Saturday, March 25, 2006

Achieving High Altitude in the Blogosphere

As an air traveler on this day, I thought it worth pointing out that a new film in post-production from New Line, Snakes on a Plane, clearly appeals to the current Homeland Security Zeitgeist. Despite the thin premise, which is summed up in the movie's title, the response in the blogosphere has been enthusiastic. "Fans" of the movie's concept have manufactured their own pseudo-rebus t-shirts and made video parodies like Snakes on an Elevator. One featured fansite even includes recorded phone calls to major airlines from a prankster posing as "snake handling apprentice." The film's producers have responded to this do-it-yourself ethos by sponsoring a contest for composing theme music for the upcoming film. Some of the best electronic ephemera has been captured on Snakes on a Blog. (See below.)

The website for Transportation Safety Administration inspires considerably less mirth. Although they offer javascript rateable FAQ's about the No Fly list, remarkably little information is actually contained about the number of people on the list and the criteria for inclusion. Online information about the onerous clearance process also states that jumping over all the bureaucratic hurdles, involving snail-mailing PDF's and proving your paperwork identity, still will not actually remove your name from the list. You will simply be designated differently. See this amazing prose for more:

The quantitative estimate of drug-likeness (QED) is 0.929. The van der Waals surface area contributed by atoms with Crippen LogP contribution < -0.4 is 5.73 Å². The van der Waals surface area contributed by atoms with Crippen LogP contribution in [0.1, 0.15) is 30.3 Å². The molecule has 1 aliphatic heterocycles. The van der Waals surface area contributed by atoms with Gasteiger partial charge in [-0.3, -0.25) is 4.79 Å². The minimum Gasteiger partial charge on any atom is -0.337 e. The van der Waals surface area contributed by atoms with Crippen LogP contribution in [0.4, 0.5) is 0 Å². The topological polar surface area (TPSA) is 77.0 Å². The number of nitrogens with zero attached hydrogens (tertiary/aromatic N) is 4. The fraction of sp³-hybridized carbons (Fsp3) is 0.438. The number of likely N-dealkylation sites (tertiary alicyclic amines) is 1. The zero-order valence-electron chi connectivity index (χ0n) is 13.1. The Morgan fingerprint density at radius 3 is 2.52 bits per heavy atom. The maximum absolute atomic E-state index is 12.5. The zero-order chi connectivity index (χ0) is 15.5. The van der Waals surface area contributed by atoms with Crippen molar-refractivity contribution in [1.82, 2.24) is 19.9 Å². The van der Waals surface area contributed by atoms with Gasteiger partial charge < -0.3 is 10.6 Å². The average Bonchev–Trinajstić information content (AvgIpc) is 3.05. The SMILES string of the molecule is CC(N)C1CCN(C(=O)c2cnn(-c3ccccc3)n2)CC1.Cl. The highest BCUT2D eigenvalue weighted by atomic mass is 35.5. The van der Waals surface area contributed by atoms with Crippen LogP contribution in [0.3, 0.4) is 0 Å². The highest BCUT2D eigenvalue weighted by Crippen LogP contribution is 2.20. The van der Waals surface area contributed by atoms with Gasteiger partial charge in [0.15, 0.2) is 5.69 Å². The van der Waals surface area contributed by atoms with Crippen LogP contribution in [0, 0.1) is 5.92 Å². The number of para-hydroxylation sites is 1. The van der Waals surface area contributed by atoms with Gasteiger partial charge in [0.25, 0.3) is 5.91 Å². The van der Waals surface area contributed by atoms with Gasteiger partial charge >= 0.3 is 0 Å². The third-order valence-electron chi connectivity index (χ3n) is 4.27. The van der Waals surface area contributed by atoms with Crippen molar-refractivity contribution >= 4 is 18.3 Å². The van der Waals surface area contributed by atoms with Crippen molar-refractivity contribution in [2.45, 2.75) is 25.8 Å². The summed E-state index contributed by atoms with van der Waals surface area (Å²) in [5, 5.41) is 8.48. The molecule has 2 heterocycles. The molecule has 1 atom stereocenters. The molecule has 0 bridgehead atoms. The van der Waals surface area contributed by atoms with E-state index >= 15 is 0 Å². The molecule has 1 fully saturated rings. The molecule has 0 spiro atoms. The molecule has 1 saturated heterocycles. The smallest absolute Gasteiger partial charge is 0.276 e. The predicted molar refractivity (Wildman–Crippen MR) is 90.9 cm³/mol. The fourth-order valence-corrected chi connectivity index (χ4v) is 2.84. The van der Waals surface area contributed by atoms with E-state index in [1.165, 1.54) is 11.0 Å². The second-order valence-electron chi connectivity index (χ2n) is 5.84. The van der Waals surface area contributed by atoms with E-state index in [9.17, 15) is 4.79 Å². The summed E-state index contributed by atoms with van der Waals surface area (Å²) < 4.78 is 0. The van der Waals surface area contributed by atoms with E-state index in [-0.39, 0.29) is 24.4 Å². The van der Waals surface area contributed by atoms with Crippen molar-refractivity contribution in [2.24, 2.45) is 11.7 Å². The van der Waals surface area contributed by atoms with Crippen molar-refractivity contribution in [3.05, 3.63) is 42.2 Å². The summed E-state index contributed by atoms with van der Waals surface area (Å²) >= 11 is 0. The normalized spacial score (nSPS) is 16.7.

Please understand that the TSA clearance process will not remove a name from the Watch Lists. Instead this process distinguishes passengers from persons who are in fact on the Watch Lists by placing their names and identifying information in a cleared portion of the Lists. Airline personnel can then more quickly determine when implementing TSA-required identity verification procedures that these passengers are not the person of interest whose name is actually on the Watch Lists.

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